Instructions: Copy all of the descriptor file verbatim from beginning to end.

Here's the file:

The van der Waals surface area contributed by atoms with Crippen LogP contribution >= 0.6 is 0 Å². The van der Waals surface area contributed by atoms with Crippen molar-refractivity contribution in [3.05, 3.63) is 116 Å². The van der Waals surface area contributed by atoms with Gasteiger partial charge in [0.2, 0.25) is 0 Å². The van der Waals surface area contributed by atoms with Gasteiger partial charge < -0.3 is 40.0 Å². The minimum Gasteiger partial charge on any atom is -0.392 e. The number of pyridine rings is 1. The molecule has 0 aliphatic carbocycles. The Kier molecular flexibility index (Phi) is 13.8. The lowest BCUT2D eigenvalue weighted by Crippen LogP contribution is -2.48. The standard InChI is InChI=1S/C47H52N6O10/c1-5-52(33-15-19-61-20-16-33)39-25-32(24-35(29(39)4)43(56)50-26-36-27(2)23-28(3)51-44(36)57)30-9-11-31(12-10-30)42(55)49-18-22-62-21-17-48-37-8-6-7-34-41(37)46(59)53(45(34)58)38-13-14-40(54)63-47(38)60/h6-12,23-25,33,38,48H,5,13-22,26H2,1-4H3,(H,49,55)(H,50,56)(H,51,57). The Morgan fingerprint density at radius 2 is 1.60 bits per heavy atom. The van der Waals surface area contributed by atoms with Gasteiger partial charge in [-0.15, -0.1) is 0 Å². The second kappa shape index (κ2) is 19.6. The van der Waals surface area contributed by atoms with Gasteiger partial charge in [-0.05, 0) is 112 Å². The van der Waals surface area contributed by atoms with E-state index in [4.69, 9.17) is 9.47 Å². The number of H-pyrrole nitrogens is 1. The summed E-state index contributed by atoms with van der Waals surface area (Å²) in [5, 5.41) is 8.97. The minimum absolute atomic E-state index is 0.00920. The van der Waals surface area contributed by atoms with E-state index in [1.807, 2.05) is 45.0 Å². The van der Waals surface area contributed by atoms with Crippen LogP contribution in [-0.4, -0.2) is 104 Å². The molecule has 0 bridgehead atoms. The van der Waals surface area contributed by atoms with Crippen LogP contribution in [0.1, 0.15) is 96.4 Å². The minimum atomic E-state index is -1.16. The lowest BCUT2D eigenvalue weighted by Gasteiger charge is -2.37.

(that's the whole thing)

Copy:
The van der Waals surface area contributed by atoms with Crippen LogP contribution >= 0.6 is 0 Å². The van der Waals surface area contributed by atoms with Crippen molar-refractivity contribution in [3.05, 3.63) is 116 Å². The van der Waals surface area contributed by atoms with Gasteiger partial charge in [0.2, 0.25) is 0 Å². The van der Waals surface area contributed by atoms with Gasteiger partial charge < -0.3 is 40.0 Å². The minimum Gasteiger partial charge on any atom is -0.392 e. The number of pyridine rings is 1. The molecule has 0 aliphatic carbocycles. The Kier molecular flexibility index (Phi) is 13.8. The lowest BCUT2D eigenvalue weighted by Crippen LogP contribution is -2.48. The standard InChI is InChI=1S/C47H52N6O10/c1-5-52(33-15-19-61-20-16-33)39-25-32(24-35(29(39)4)43(56)50-26-36-27(2)23-28(3)51-44(36)57)30-9-11-31(12-10-30)42(55)49-18-22-62-21-17-48-37-8-6-7-34-41(37)46(59)53(45(34)58)38-13-14-40(54)63-47(38)60/h6-12,23-25,33,38,48H,5,13-22,26H2,1-4H3,(H,49,55)(H,50,56)(H,51,57). The Morgan fingerprint density at radius 2 is 1.60 bits per heavy atom. The van der Waals surface area contributed by atoms with Gasteiger partial charge in [-0.15, -0.1) is 0 Å². The second kappa shape index (κ2) is 19.6. The van der Waals surface area contributed by atoms with Gasteiger partial charge in [-0.05, 0) is 112 Å². The van der Waals surface area contributed by atoms with E-state index in [4.69, 9.17) is 9.47 Å². The number of H-pyrrole nitrogens is 1. The summed E-state index contributed by atoms with van der Waals surface area (Å²) in [5, 5.41) is 8.97. The minimum absolute atomic E-state index is 0.00920. The van der Waals surface area contributed by atoms with E-state index in [1.807, 2.05) is 45.0 Å². The van der Waals surface area contributed by atoms with Crippen LogP contribution in [-0.4, -0.2) is 104 Å². The molecule has 0 bridgehead atoms. The van der Waals surface area contributed by atoms with Crippen LogP contribution in [0.1, 0.15) is 96.4 Å². The minimum atomic E-state index is -1.16. The lowest BCUT2D eigenvalue weighted by Gasteiger charge is -2.37.